This flag was displayed facing the street in a very deliberate way. It’s probably a reaction to the current moment [Editor’s note: Global Black Lives Matter protests after the police killing of George Floyd and discussions of systemic racism]. But what shocked me the most was that, very likely, the person or persons who did this didn’t face any consequences. I very much doubt there was any kind of investigation into this.
I myself spoke out against a racist email that was sent by the leadership of the border police, as well as a poster for a show by Dieudonné [Editor’s note: Controversial comedian Dieudonné has been accused of anti-Semitism]that was displayed in a police station in Mesnil-Amelot in 2017, but nothing happened.
The Confederate flag in other police stations
A photo posted onTwitter on October 23, 2014 showed then-Interior Minister Bernard Cazeneuve visiting a police station in the 14th arrondissement of Paris that had a Confederate flag on display. In the ensuing debate, the Paris police played down the incident, claiming that the officer who had displayed the flag was just a fan of the United States and that it didn’t have any political connotation, according to Paris daily newspaper Le Parisien.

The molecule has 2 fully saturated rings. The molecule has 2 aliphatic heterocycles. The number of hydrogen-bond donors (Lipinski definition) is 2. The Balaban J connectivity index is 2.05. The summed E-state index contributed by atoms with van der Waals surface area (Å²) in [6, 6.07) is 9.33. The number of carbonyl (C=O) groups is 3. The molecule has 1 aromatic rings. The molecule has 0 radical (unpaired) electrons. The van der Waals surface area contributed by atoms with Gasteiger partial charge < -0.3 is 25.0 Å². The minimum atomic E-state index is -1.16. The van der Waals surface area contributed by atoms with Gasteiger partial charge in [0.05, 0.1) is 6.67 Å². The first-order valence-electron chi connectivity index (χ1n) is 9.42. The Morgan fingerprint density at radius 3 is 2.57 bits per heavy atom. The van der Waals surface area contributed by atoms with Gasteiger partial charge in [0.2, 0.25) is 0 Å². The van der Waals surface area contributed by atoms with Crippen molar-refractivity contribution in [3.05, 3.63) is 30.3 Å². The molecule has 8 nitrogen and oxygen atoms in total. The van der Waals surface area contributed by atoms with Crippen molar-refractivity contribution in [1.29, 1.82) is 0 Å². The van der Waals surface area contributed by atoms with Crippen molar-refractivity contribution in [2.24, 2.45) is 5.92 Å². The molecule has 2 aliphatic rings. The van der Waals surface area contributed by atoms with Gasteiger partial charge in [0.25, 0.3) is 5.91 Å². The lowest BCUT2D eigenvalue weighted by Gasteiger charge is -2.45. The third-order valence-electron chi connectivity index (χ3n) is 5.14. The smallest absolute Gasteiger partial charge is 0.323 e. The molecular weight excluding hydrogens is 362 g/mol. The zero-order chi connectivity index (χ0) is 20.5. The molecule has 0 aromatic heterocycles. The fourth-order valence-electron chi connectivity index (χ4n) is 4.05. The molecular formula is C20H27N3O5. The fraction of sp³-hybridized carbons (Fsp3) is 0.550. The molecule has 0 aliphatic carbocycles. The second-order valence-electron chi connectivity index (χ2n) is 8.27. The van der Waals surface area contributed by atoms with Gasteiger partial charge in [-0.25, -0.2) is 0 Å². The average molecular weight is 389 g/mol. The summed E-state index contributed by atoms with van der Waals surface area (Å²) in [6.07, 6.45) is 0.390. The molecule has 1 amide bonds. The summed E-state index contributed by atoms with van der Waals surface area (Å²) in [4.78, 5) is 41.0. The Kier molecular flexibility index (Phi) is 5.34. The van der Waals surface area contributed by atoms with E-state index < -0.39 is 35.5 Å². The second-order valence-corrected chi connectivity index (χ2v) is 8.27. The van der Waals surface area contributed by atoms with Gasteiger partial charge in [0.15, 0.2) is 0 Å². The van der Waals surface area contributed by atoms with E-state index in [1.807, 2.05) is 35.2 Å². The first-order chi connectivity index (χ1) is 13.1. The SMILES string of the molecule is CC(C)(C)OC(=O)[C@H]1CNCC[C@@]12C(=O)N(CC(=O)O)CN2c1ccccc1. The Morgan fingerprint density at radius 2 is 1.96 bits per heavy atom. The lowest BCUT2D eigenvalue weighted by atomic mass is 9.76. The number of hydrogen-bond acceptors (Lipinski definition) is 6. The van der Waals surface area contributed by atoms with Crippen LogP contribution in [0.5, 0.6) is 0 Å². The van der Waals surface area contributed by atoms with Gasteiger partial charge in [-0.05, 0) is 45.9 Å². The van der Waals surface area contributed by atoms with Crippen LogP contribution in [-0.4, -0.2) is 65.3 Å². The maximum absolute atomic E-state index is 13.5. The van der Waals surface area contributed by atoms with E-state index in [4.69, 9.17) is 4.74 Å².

A TV report that was broadcast on France 3 Nouvelle-Aquitaine in June 2019 showed a Confederate flag hanging up in a police station in Niort.
In the past few weeks, independent media outlet Streetpress and the Arte Radio podcast published some of the anti-semitic, racist, xenophobic and misogynistic messages exchanged in police Facebook and WhatsApp groups. Interior Minister Christophe Castaner, who has since been replaced by Gérald Darmanin, called on the Paris public prosecutor to investigate “unacceptable statements which [if proved]would compromise the honour of the police and the national gendarmerie, whose men and women work every day to protect the French people, including against racism and discrimination”.